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Nonetheless, Blair gets out of this tight corner by falling back on one of the oldest (and most pathetic) excuses there is. “Because it was the right thing to do” he pleads from his tight corner. “We had to do it, because it was the right thing to do” he would say, repeatedly, regardless of any disagreement or tough questioning about his policy of ignoring the democratic wishes of his own party or the wishes of the proletariat… sorry, the voters. “Because it was the right thing to do” is the fall-back position of someone who is devoid of any reasonable justification and he got away with it countless times. Blair ran the cabinet more like the Central Committee of the Politburo rather than the democratic institution it was supposed to be. But then Blair is a manipulative, narcissistic, mass murderer, so it was only to be expected.

In hypnosis, repetition of an idea always works in the long run. Frequent repetition of the same or similar ideas cause those ideas to stick in the mind. When those ideas are repeated against the background of emotional shock, as they were after the attacks of September 11th, then they become instantly more powerful. Blair is a frequent repeater of ideas and he frequently gets emotional which adds gravitas.

Stalin said that when a lie is repeated often enough, it soon becomes accepted as the truth. Blair’s famous Security Services dossier on Saddam Hussain’s Weapons of Mass Destruction is a case in point, owing as it did, more to government spin than fact. Years after the report was found to be false, Bliar still refers to it as if it was the Gospel Truth. Every time, without fail. Well, the war is an obvious one, but there are many other policies that Blair has instigated “because it was the right thing to do.” That phrase is not just reserved for foreign military adventures.

The terrible two, Bush and Blair, have yet another trick up their sleeves – they add to the dogmatism of Western ideology that most dangerous and abused of all ideologies, religion – in this instance, the Christian religion. This is guaranteed to win the sympathy of white middle class voters unlikely to find themselves in the sights of smart-bombs, whilst at the same time guaranteed to offend worshippers of a different kind of religion (you know the one I’m talking about.) Since leaving Downing Street, Tony Blair has quietly converted to become a Roman Catholic. Whether or not this will save him from an eternity of torment in Hell is anyone’s guess, but let’s hope not.

Blair is a politician and we all accept that politicians lie to us. What makes this particular politician different is the methodology behind the lies.

Before becoming a professional revolutionary, Stalin studied for the priesthood in his native Georgia. He remarked that “the priests always understand what people want.” Stalin soon converted to atheism but admitted that the techniques used by the priests were immeasurably useful when it came to running the Soviet Union. Blair also utilises some of these techniques; iconic gesturing, the use of metaphor, the image of a man always in a hurry, trying to get the job done, and the perennial grin of the nice guy.

Above all, Blair understands the real meaning of democracy. Again, I quote Stalin; “It is enough that the people know there was an election. The people who cast the votes decide nothing. The people who count the votes decide everything.”

“Ideas are more powerful than guns. We would not let our enemies have guns, why should we let them have ideas?” (Stalin.) Here’s another; “Education is a weapon whose effects depend on who holds it in his hands and at whom it is aimed.” (Stalin.) New Labour spin has neatly taken care of both these maxims.

Bush and Blair have subtly forced upon the West a new kind of ideology inspired by the (American) Neo-Conservative ideal of the New World Order. France and Germany refused to get involved in another Gulf War because their Presidents were old enough to remember the devastation and heartbreak of the Second World War. They know that when the bullets start flying, it is innocent children who die. Blair wanted to be a great wartime prime minister. He failed. It is now our generation and the generations of Iraqis who will pay the ultimate price for his failure.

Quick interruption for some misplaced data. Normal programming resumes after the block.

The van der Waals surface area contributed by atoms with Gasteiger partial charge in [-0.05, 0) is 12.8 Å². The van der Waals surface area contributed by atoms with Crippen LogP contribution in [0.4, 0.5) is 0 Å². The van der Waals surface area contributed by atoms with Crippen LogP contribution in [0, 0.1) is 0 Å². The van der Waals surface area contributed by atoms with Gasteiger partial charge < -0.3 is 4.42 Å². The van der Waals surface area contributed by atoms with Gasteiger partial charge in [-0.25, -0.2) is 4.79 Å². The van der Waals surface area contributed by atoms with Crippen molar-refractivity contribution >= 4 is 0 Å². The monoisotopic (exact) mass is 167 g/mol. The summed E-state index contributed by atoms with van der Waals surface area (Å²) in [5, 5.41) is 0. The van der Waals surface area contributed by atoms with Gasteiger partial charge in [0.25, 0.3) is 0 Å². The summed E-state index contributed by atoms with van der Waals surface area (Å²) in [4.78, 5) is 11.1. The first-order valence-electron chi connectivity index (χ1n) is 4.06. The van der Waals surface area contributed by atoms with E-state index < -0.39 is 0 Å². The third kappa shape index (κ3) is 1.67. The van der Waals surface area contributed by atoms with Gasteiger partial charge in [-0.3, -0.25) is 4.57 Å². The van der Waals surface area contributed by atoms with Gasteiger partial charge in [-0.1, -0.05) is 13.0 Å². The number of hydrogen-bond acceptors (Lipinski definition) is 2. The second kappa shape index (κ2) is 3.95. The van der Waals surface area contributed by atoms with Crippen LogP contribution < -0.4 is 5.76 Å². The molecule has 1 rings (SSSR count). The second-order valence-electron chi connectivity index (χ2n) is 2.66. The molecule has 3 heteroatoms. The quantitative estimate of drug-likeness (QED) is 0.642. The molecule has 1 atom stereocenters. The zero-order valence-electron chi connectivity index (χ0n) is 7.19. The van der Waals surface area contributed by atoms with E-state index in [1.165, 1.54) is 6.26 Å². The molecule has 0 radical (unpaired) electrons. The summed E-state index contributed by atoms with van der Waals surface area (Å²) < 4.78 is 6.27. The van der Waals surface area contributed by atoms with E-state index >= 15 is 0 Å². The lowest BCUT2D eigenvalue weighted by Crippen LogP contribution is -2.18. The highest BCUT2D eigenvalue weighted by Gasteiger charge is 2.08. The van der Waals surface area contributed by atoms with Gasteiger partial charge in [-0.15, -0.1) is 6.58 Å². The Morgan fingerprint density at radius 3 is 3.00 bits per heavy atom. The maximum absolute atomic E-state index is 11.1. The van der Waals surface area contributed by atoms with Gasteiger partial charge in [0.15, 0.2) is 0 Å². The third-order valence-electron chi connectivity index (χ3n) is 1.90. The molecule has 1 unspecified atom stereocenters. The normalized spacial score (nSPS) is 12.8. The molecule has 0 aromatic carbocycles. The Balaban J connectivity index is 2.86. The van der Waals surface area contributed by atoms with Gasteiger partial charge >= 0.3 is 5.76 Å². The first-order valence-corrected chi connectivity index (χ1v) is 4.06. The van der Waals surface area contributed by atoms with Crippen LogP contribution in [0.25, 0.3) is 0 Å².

“To do evil a human being must first of all believe that what he is doing is good, or else that it’s a well considered act in conformity with natural law. Fortunately, it is in the nature of the human being to seek a justification for his actions.

Macbeth’s self-justifications were feeble – and his conscience devoured him… The imagination and strength of Shakespeare’s evil-doers stopped short at a dozen corpses. Because they had no ideology.

Ideology – that is what gives evildoing its long-sought justification and gives the evildoer the necessary steadfastness and determination. That is the social theory which helps to make his acts seem good instead of bad in his own and other’s eyes, so that he won’t hear reproaches and curses but will receive praises and honours. That was how the agents of the Inquisition fortified their wills: by invoking Christianity; the conquerors of foreign lands, by extolling the grandeur of their Motherland; the colonizers, by civilization; the Nazis, by race; and the Jacobins (early and late), by equality, brotherhood, and the happiness of future generations.” [from The Gulag Archipelago by Alexander Solzhenitsyn.]

Descartes said “Question everything! Question everything!” Not everything we hear penetrates our consciousness because anything too far out of kilter with our own selfish desires is all too often lost before we have a chance to question. And this is yet another reason why suggestion (and repetition) works!

When an ideology is put forward by a person or persons of perceived authority or goodness, whole groups – even whole Nations – can be influenced (I sometimes wonder if they are also fooling themselves) to commit acts that are unspeakably evil. The false ideology of ‘the fight against terror’ has so far claimed the lives of 650,000 innocent Iraqi men, women, and children, but we pretend not to notice because the action is for the best reason, “because it was the right thing to do.”

For more information about how to use suggestion for manipulation, read All in the Mind – Hypnosis, Suggestion and the New Mesmerists. Available as an Instant PDF Download

Copyright Andrew Newton 2013. All rights reserved.